Articles‎ > ‎

When Reality Comes Crashing In (published in The Tribune January 25, 2014)

posted Feb 4, 2014, 7:22 AM by Fccea Webmaster
When Reality Comes Crashing In

One comic reported, “My girlfriend likes to role-play. For the past five years, she's been playing my ex-girlfriend.” He’s lost touch with reality!

We all do, partly because we believe what we see.

A gold brick looks and feels solid. But, of course, it is made up of atoms which are almost entirely composed of empty space. If such an atom were enlarged a million billion times, its outer electron shell would be as big as greater Los Angeles; it’s nucleus the size of a compact car.

Danger lurks when we ignore reality. Professional mountain climber Royal Robbins says the one essential to the sport is the ability to see things as they really are. Complete honesty about the nature of the terrain and one’s abilities is imperative to safety. He says, “Climbing is an exercise in reality. He who sees it clearly is on safe ground. But he who sees reality as he would like it to be may have his illusions rudely stripped from his eyes when the ground comes up fast.”

British poet, Steve Turner, demurs:  “We believe that each man must find the truth that is right for him. Reality will adapt accordingly.” Sounds great. But can we actually live like that?

Eighteen years ago this month Morton Thiokol engineer Roger Boisjoly frantically urged the scrub of the launch of the space shuttle Challenger. He believed the freezing temperatures would cause the failure of the O-rings protecting the solid rocket booster. His warnings were ignored and we know the results. Reality did not adapt to the perceived truth of hundreds of people; it stayed true to the actual truth of one individual who had it right. Truth, it seems, is not relative.

Perhaps nowhere are we more reluctant to face reality than the idea of an afterlife. Perception suggests there isn’t one. But is perception reality?

Photographer Richard Avedon once said, “All photos are accurate. None of them is the truth.” Behind Marilyn Monroe was Norma Jean Mortenson. And behind physical perception is spiritual reality.

The Apostle Paul says it this way:  “as we look not to the things that are seen but to the things that are unseen. For the things that are seen are transient, but the things that are unseen are eternal” (II Cor 4:18). And every fiber of our being screams, “Yes, there is more.”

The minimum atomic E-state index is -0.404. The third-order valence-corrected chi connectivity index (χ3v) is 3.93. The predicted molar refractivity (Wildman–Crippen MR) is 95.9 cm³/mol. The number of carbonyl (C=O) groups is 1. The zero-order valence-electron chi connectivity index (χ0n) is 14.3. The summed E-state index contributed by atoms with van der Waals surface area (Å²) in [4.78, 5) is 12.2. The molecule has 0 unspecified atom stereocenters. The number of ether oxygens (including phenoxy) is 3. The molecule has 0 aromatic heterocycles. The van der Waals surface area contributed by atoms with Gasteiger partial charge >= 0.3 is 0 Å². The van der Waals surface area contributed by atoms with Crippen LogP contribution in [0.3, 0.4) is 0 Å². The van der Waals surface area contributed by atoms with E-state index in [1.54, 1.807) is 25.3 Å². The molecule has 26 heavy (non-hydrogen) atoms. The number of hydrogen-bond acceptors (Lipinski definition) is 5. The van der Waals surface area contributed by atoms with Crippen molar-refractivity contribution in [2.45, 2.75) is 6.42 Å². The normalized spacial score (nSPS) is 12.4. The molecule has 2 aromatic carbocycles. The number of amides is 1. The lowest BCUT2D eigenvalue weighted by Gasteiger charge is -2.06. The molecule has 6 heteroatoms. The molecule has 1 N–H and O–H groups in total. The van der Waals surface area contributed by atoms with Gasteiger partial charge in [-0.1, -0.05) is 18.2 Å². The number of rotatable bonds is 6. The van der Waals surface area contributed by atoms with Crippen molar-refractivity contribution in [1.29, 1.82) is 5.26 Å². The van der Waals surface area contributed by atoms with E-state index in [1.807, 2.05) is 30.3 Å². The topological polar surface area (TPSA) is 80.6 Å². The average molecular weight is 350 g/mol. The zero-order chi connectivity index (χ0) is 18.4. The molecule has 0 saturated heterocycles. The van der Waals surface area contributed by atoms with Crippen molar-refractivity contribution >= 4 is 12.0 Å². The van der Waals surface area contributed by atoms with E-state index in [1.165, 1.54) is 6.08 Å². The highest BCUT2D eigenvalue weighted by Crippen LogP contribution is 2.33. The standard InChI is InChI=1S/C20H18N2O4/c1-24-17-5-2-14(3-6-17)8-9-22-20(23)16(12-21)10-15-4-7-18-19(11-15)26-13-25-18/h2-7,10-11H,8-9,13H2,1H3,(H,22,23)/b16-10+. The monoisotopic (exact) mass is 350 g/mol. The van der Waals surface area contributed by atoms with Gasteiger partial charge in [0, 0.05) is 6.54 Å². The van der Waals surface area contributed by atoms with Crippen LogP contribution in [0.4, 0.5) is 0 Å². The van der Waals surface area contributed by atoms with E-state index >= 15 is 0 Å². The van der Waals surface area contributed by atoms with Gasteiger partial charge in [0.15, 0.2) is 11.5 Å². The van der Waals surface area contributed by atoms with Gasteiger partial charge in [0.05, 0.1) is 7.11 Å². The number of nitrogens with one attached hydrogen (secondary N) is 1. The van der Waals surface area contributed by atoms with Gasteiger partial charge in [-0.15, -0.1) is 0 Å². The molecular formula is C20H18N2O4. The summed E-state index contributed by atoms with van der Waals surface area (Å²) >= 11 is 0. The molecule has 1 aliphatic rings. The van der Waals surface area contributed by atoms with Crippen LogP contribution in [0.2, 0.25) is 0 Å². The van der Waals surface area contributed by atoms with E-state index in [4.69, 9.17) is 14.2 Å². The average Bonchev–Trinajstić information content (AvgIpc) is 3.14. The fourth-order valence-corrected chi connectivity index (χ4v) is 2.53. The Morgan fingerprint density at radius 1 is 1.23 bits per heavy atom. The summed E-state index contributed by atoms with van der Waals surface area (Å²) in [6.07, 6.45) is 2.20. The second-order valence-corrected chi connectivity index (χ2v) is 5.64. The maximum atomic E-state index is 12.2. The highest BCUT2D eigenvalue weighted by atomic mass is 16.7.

So, are we are prepared for such a reality? When English essayist Charles Lamb was a toddler, his sister took him for a walk in a graveyard. The precocious young boy was reading all the laudatory epitaphs when he asked, “Mary, where are all the naughty people buried?”

Great question. If one only judged by attending funerals, one would conclude that everyone must be all right. But Jesus, who came to reveal what we could not otherwise know, taught differently. “Enter by the narrow gate. For the gate is wide and the way is easy that leads to destruction, and those who enter by it are many.  For the gate is narrow and the way is hard that leads to life, and those who find it are few” (Mt 7:13-14).

This is why the core of Jesus’ message was repentance. That’s the qualification required to move from one road to the other. Jesus claimed that few find it. Might now be the time to look?

Walter Hooper, secretary to the great apologist C. S. Lewis, chuckled when he read this headstone inscription:  “Here lies an atheist, all dressed up with no place to go.” Lewis saw it differently.  He responded, “That atheist probably wishes now that that were true.”

The question is, will we face reality now, when we can do something about it, or, like NASA on January 28, 1986, will we wait until a destructive reality stares us in the face? God suggests, “Now is the day of salvation” (II Cor 6:2). Now, before reality comes crashing in.

Dave McNeff is pastor of the First Congregational Church of Eaton (www.eatoncc.org)

Comments